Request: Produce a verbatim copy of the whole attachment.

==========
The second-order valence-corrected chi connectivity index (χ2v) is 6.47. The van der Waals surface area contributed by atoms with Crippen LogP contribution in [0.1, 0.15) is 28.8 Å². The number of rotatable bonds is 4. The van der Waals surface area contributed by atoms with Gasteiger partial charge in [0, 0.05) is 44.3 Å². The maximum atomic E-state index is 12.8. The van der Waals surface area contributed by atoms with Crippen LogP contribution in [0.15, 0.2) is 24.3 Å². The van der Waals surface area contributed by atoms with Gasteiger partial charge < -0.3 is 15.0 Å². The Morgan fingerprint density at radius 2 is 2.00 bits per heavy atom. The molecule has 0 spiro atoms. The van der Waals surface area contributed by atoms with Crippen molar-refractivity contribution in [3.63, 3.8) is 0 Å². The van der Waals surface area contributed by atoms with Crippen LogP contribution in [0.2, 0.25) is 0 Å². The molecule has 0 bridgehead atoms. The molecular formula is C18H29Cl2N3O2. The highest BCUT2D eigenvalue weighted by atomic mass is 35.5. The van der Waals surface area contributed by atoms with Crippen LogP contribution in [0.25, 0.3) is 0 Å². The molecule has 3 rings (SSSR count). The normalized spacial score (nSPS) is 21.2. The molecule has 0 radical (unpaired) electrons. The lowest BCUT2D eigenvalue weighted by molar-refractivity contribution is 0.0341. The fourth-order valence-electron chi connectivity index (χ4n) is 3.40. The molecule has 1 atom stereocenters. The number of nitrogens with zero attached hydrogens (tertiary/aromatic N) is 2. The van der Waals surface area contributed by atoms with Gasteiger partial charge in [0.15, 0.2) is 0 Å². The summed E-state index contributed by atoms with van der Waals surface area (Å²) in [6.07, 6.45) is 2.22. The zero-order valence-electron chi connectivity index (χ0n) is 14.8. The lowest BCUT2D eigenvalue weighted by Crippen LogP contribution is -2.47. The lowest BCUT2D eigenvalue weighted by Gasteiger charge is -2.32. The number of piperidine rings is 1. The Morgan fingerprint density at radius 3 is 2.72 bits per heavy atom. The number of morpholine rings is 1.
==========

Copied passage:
The second-order valence-corrected chi connectivity index (χ2v) is 6.47. The van der Waals surface area contributed by atoms with Crippen LogP contribution in [0.1, 0.15) is 28.8 Å². The number of rotatable bonds is 4. The van der Waals surface area contributed by atoms with Gasteiger partial charge in [0, 0.05) is 44.3 Å². The maximum atomic E-state index is 12.8. The van der Waals surface area contributed by atoms with Crippen LogP contribution in [0.15, 0.2) is 24.3 Å². The van der Waals surface area contributed by atoms with Gasteiger partial charge < -0.3 is 15.0 Å². The Morgan fingerprint density at radius 2 is 2.00 bits per heavy atom. The molecule has 0 spiro atoms. The van der Waals surface area contributed by atoms with Crippen molar-refractivity contribution in [3.63, 3.8) is 0 Å². The van der Waals surface area contributed by atoms with Crippen LogP contribution in [0.2, 0.25) is 0 Å². The molecule has 0 bridgehead atoms. The molecular formula is C18H29Cl2N3O2. The highest BCUT2D eigenvalue weighted by atomic mass is 35.5. The van der Waals surface area contributed by atoms with Crippen LogP contribution in [0.25, 0.3) is 0 Å². The molecule has 3 rings (SSSR count). The normalized spacial score (nSPS) is 21.2. The molecule has 0 radical (unpaired) electrons. The lowest BCUT2D eigenvalue weighted by molar-refractivity contribution is 0.0341. The fourth-order valence-electron chi connectivity index (χ4n) is 3.40. The molecule has 1 atom stereocenters. The number of nitrogens with zero attached hydrogens (tertiary/aromatic N) is 2. The van der Waals surface area contributed by atoms with Gasteiger partial charge in [0.15, 0.2) is 0 Å². The summed E-state index contributed by atoms with van der Waals surface area (Å²) in [6.07, 6.45) is 2.22. The zero-order valence-electron chi connectivity index (χ0n) is 14.8. The lowest BCUT2D eigenvalue weighted by Crippen LogP contribution is -2.47. The lowest BCUT2D eigenvalue weighted by Gasteiger charge is -2.32. The number of piperidine rings is 1. The Morgan fingerprint density at radius 3 is 2.72 bits per heavy atom. The number of morpholine rings is 1.